It’s that time of the year again: reflecting on the year that’s past as we prepare for 2019 lurking around the corner. In this article, we have a roundup of some of our fan favorite pieces from 2018 on digital transformation.
From the future of retail to trends in ecommerce to the rise of customer experience, these were some of our highlights from the past year, largely focused on how certain companies embrace these trends for success.
Like many industries, retail continues to undergo rapid transformation.
In this article, we look at the future of retail specifically through the lens of the Internet of Things (IoT).
IoT solutions can help increase customer loyalty, boost sales, offer a personalized experience, and improve inventory management.
Wealthier consumers do more of their shopping online. Which means luxury brands have no choice but to embrace digital transformation.
Luxury brands have typically been at the slower end of the scale when it comes to making the shift.
What’s more, ecommerce democratizes access to products and information. However, for many high end brands, exclusivity is a good thing. They trade on their names. Their products represent status symbols. Their in-store purchasing has already been extremely focused on the experience — personal shoppers, champagne, a quality of service that’s hard to replicate online.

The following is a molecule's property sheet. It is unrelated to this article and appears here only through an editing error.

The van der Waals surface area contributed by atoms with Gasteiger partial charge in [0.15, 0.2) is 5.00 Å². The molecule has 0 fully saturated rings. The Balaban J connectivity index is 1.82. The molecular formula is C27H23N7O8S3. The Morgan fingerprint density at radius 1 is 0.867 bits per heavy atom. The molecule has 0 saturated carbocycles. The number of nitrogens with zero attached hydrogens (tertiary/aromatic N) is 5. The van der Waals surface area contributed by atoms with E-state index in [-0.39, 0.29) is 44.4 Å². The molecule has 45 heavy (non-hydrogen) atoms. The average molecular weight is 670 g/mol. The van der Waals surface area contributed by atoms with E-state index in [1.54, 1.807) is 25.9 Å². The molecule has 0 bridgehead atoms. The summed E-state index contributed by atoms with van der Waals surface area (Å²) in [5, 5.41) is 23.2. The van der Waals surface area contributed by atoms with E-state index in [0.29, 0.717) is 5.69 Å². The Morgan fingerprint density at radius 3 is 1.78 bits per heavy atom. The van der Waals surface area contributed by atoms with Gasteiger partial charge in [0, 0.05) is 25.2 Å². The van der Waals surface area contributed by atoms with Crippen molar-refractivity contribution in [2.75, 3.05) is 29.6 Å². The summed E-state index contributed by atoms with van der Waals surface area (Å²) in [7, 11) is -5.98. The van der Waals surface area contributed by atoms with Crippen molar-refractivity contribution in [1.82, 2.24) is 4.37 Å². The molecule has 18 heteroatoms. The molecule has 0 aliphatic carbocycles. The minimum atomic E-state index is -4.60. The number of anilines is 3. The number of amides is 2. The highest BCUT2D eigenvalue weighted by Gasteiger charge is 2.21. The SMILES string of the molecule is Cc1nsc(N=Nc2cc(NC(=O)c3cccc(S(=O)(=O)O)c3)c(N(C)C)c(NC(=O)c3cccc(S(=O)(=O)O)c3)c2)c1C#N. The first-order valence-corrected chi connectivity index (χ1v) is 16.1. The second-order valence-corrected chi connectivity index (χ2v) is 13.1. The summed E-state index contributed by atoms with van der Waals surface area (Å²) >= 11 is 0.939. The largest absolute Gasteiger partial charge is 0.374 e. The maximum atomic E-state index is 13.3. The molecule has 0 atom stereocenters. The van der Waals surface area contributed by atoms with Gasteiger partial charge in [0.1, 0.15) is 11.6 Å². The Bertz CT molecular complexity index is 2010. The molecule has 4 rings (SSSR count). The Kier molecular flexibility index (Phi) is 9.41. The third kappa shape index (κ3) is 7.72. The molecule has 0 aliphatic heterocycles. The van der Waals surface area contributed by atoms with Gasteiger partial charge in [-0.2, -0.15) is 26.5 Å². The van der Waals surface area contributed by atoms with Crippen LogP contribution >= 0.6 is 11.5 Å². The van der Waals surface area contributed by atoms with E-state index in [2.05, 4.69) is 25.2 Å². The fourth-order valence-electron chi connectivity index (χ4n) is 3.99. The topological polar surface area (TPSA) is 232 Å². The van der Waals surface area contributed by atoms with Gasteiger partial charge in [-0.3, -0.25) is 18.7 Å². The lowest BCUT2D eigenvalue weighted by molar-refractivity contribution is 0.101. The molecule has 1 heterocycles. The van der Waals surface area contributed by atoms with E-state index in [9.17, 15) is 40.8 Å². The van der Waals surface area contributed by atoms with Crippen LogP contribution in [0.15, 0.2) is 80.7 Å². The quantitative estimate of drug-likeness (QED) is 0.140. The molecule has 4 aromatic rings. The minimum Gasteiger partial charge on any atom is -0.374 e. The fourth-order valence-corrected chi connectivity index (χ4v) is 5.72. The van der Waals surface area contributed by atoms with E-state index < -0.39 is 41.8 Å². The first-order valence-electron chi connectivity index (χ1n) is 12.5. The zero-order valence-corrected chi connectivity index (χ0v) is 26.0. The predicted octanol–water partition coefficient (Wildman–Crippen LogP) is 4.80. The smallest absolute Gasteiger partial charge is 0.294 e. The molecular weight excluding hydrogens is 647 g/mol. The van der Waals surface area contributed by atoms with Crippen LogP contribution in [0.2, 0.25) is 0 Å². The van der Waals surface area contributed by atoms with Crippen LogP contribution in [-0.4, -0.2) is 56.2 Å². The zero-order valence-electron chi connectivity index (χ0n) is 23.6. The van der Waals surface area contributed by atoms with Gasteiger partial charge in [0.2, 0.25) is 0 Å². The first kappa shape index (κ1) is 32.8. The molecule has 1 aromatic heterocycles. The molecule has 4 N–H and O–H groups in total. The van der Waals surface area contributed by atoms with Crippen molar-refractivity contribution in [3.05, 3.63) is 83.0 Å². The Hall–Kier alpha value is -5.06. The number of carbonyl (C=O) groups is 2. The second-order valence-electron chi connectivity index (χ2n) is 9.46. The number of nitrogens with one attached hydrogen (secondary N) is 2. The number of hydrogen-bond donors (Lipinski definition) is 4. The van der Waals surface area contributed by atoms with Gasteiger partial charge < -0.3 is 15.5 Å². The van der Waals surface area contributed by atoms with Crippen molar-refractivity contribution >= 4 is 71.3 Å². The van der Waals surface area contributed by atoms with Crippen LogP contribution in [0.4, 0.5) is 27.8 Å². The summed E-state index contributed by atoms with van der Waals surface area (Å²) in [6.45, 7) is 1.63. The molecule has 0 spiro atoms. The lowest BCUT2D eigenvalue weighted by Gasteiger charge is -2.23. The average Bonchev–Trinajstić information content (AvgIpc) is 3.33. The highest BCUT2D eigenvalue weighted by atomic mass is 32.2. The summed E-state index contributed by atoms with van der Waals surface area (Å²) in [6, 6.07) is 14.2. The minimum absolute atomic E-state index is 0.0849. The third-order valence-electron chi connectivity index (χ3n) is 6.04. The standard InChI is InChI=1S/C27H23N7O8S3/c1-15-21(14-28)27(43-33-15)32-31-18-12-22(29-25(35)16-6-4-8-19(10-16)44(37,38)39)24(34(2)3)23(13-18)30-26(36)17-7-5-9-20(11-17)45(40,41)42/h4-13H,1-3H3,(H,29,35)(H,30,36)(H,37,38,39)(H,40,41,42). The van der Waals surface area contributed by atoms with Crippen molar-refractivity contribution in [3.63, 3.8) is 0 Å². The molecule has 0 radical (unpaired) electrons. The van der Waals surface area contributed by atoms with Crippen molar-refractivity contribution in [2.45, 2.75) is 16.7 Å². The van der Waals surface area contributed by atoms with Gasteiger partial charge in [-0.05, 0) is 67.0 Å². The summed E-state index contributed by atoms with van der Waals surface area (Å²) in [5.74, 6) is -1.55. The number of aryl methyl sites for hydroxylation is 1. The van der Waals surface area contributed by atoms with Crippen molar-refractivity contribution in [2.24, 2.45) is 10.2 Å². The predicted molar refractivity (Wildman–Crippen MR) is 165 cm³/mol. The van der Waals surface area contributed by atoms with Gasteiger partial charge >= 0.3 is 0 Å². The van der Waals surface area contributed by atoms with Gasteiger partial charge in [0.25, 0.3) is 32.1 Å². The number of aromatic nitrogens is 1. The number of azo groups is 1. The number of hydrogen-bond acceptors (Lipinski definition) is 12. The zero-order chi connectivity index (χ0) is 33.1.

In this article, we look at how Tiffany & Co., LVMH, Chanel, Gucci and Neiman Marcus are embracing digital transformation.
Areas include chatbot customer service, visual recognition-based predictive technology, biometric wristwear, and robotic technology that creates clothing customized for individual consumers’ bodies.
Yet another article on ecommerce, this piece took a look at how certain companies do digital transformation specifically around AI.
When it comes to increasingly personalized experiences for growing numbers of customers across more varied devices, AI can be particularly handy.
For example, we talked about how The North Face partnered with IBM to use AI in its online shopping cart, reducing runaway customers.
As another example, Starbucks introduced a chatbot to it’s “My Barista” app allowing users to order by voice or text. With that data, it then uses AI to provide more accurate recommendations for future orders.
In 2017, digital ad spend totaled $209 billion worldwide, finally surpassing TV.
That was great news for the industry — particularly Google and Facebook — who took home about 60% of that revenue.
However, this year we saw another contender rise to the field: Amazon.
Amazon was already the quintessential retail disruptor. This year though, Amazon began to pose an increasing threat to Google, which only highlights the growing relationship between ecommerce and paid search.
In this article, we explore that shift and how mobile has influenced it. We also look at examples in action of the differences in how ads show up on Google and Amazon Search on mobile and desktop.
Uber and Airbnb have a lot of surface things in common: they’re unicorns who have disrupted their respective industries and evolved into global powerhouses.
However, one thing that separates the two companies is their respective approaches to partner and affiliate marketing.
Early last year, a series of food safety concerns hurt Chipotle’s popularity. In response, the brand turned to Deloitte Digital to help restore its reputation with an improved mobile app.
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